There are also public tours available. The tours are only available during the week at the Pima Air & Space Museum. Photo identification is required for tour participants aged 16 and up, and stringent security protocols apply.

Getting There

  • Address: Davis-Monthan Air Force Base, Tucson, Arizona, 85730, United States

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The Santa Claus Ghost Town

The village of Santa Claus was established in 1937 as a flamboyant tourist attraction and was a prominent Route 66 attraction for a few decades until trade deteriorated in the 1970s. During the mid-'90s, the Christmas-themed town in Mohave County was declared a ghost town.

Nina Talbot, an eccentric realtor, envisioned the hamlet as a year-round vacation destination. The Santa Claus Lodge, the town's only dining, was a big hit during its peak, as did the town's post office, which received an overflow of emails to Santa. The town's only resource of Christmas cheer is a dilapidated wishing well, destroyed, boarded-up structures, and a bright pink train that has derailed and is rotting. It is definitely among the tropical places that no family should consider vacationing.

Getting There

  • Address: US Route 93, Mojave County, Golden Valley, Arizona, 86413, United States
  • Directions: The town is between the milepost 57 and 58 on US Route 93, fourteen miles (23 kilometers) northwest of Kingman, Arizona, approximately north of Hermit Lane, and just below Grasshopper Intersection, Arizona.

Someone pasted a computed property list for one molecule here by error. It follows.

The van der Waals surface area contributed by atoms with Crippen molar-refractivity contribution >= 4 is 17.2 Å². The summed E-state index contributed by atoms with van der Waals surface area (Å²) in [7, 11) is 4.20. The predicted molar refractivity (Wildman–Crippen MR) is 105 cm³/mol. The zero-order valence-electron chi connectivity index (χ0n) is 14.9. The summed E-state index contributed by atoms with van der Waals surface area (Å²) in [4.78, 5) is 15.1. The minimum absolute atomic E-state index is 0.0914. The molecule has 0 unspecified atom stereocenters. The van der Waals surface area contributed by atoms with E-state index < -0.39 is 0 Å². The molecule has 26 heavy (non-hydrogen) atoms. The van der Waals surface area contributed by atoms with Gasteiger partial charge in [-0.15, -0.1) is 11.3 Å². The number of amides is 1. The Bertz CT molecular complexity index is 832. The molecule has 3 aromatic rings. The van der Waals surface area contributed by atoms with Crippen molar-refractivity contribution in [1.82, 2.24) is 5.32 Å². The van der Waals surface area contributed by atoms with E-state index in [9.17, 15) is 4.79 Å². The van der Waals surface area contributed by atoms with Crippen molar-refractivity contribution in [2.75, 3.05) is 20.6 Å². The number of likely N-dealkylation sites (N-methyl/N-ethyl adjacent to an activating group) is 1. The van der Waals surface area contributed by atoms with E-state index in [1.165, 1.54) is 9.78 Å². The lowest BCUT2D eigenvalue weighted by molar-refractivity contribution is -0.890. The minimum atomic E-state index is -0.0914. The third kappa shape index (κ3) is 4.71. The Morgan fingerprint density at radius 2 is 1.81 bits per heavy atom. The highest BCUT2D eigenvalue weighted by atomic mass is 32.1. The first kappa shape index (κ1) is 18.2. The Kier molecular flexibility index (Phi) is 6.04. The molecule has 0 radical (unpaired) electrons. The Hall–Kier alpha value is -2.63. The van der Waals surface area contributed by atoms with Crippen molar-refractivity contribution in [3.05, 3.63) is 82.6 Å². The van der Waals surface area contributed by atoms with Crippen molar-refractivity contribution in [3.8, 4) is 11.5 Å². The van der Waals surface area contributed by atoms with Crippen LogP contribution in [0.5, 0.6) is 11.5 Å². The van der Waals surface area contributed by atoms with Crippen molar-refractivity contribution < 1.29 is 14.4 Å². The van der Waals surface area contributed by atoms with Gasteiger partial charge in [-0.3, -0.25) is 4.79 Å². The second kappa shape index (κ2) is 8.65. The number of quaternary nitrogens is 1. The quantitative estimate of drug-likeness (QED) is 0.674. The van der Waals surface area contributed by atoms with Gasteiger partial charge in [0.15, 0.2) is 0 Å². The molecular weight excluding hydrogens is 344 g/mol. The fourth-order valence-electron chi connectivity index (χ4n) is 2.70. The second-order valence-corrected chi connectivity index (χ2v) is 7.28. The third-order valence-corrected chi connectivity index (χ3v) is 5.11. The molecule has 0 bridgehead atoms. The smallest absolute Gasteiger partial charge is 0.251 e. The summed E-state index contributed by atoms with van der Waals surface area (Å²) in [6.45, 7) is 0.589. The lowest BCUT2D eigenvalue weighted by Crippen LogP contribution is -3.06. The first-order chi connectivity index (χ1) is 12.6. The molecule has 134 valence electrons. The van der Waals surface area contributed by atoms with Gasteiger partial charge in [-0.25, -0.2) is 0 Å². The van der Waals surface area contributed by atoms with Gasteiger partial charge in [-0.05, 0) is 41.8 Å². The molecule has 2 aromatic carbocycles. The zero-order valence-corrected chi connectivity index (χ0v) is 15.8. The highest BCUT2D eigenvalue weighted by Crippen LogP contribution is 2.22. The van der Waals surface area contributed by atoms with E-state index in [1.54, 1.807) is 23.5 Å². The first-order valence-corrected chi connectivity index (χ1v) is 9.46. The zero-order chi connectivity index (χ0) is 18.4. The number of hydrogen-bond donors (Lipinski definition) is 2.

Casa Grande Domes

Ever since the 1980s, this cluster of strange, crumbling circular shapes in Casa Grande has already been abandoned. The domes are the skeletal remains of a never-built computer hardware center.

On the other hand, these intriguing modern ruins resemble an abandoned extraterrestrial spacecraft rather than a relic of a bygone era of technology. Supernatural fans, urban explorers, graffiti makers, conspiracy theorists, and local youths searching for a private area to get inebriated have all been drawn to the massive, UFO-shaped artifacts.

The strange structures have even been featured on Travel Channel's Ghost Adventures. After the biggest dome collapsed in December, the district banned the domes. Even though the structures are set to be demolished, they will continue to stay in one of Arizona's mysterious places where tourists are forbidden, if not the creepiest.

Getting There

  • Address: 8109-7467 S Thornton Rd, Casa Grande, AZ 85193, United States
  • Directions: Visitors can approach the locations from Casa Grande through the Interstate 8 Thorton junction. Then visitors should go one mile south on the eastern roadside to find it.

From abandoned mining towns to Route 66 remnants, Arizona is home to a plethora of eerie locations in various states of decay. These locations, which were once thriving and flourishing with energy and kitschy mystery, now stand as forlorn, hollow bones from a bygone era.